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Airbus A330

In 1986, Airbus took a further leap with another new program, the A-330/340. This took shape as a single airplane that could accommodate either two or four engines. The A-330 was the twinjet version; it was larger than the A-300 and the Boeing 767. The A-340 was the four-engine version. Built for long range, it served transoceanic routes that covered world-spanning distances but attracted too few travelers.

The popular Airbus twin-engine long-range family has flown over eleven million operational hours and attracted over 70 customers and operators. Its global market endorsement is reflected in record sales. Since the original version of the A330-300 entered service in 1993, the principal attraction of the type has been its very low operating cost per seat. Thanks to the introduction of numerous product improvements, it remains the most cost-effective aircraft in its class.

The popularity of the A330 is due to its ability to match market range and efficiency requirements better than any other aircraft in service, by offering the cost benefits generated by high levels of technology in its structure, aerodynamics and systems. The wing is aerodynamically optimised to be fuel-efficient for medium to long-range routes. A member of the Airbus fly-by-wire Family, the A330 allows Cross Crew Qualification and Mixed Fleet Flying. The A330 Family also profits from improvements developed for the A340-500 and -600, including the introduction of lighter and stronger metal alloys and advanced composites to reduce airframe weight.

Thanks to the A330's true widebody fuselage, the cabin is optimised for both flexibility and comfort, enabling airlines to offer all passengers the highest levels of comfort of any aircraft in its class. The A330 main deck volume is echoed in the lower deck, which allows airlines to carry more revenue-generating cargo consolidated on pallets and containers loaded side-by-side, something which is not possible with existing competition in this category. This feature has, for example, enabled some operators to profitably fly regional overnight freight-only services with the A330 after a full day's passenger service.

The A330 cabin is designed for both flexibility and comfort. With generous, true widebody dimensions, the A330 is able to accommodate seat and class configurations to suit a wide spectrum of operators' requirements. The A330 cabin is quieter than other large twinjet aircraft. Overhead stowage is designed to match the most popular "roller-bag" sizes. The A330 can be equipped with the latest in-flight entertainment systems as well as the new generation of on-board communication features, allowing passengers and crew to be as well connected in the air as on the ground. The spaciousness of the A330 cabin is matched by the capacity of its underfloor cargo holds. These allow airlines to carry large amounts of revenue-generating cargo in both pallets and containers.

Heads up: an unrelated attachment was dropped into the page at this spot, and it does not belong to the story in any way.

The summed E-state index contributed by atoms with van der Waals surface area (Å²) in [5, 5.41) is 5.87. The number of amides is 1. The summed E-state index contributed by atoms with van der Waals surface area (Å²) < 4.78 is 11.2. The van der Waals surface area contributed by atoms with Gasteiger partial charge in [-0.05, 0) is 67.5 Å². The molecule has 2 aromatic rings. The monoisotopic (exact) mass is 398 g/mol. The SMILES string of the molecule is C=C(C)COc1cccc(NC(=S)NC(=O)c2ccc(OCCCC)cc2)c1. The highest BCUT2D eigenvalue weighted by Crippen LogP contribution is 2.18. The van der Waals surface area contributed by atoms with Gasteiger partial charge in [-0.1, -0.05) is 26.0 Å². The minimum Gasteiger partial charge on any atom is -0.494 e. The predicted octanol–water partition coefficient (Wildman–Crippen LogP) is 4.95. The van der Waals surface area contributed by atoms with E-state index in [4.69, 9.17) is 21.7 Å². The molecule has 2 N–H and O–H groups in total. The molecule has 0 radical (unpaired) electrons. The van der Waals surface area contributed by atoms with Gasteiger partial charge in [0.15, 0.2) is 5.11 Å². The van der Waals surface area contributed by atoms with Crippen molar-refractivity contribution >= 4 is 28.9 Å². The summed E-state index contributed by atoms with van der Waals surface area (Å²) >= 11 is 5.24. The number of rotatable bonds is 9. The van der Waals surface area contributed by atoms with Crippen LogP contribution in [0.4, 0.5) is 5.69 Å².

A330 passenger models may be powered by General Electric, Pratt and Whitney or Rolls-Royce engines, each optimised to minimise the environmental impact in terms of noise and emissions.

The A330-300 typically accommodates 295 Passengers in three classes. It has a range of up to 10,500km/5,650nm and has excellent operational flexibility from regional services, such as Hong Kong-Taipei to longer-range routes like Bombay to Sydney. The A330-300 is the world's lowest operating cost per seat aircraft in its segment, typically accommodating 335 passengers in two classes for regional operations or 295 travellers in three classes on long-haul routes of up to 10,500km/5,650nm. Today, the A330-300 is the reference for airlines serving intra-Asia routes.

Comfortably carrying 253 passengers in a typical three-class arrangement, the A330-200 entered into service in 1998. Developed from the larger A330-300, its range of up to 12,500km/6,750nm enables it to easily serve destinations like Tokyo from the US West Coast, or from Sao Paulo to London non-stop. The smaller capacity A330-200 has a range of 12,500km/6,750nm with 253 passengers in a comfort three-class seating arrangement. The A330-200 can easily serve non-stop destinations from Latin America to North America and Europe, from Asia to major US West Coast as well as operating economically on medium ranges.

The A330 Family continues to evolve. Its latest member, the new A330-200F is the only modern solution for the mid-size freighter market. It is projected to enter service at the end of 2009. The newest Airbus freighter will offer operators between 64 tonnes and 69 tonnes payload, representing 30 per cent more volume than any freighter in its class. Another benefit the A330-200F brings to operators is a new dual weight capability, enabling them to grow their business by opening up or extending the cargo routes they currently operate. Typical range with a 64 tonne payload is 7,400km/4,000nm. This new aircraft meets the current and future noise and emissions regulations and will be an ideal solution for operators looking to replace their older mid-sized freighters currently in-service and modernise their fleet.

The A330 reached the milestone of over 600 firm orders in November 2006. This showed a strong market endorsement of Airbus' environmentally friendly, long-range twin-engine in production aircraft which is leader in the medium to extended range category. The milestone was reached with the firm order, previously announced, for six A330-200s by TAM, Airbus' largest customer in Latin America.



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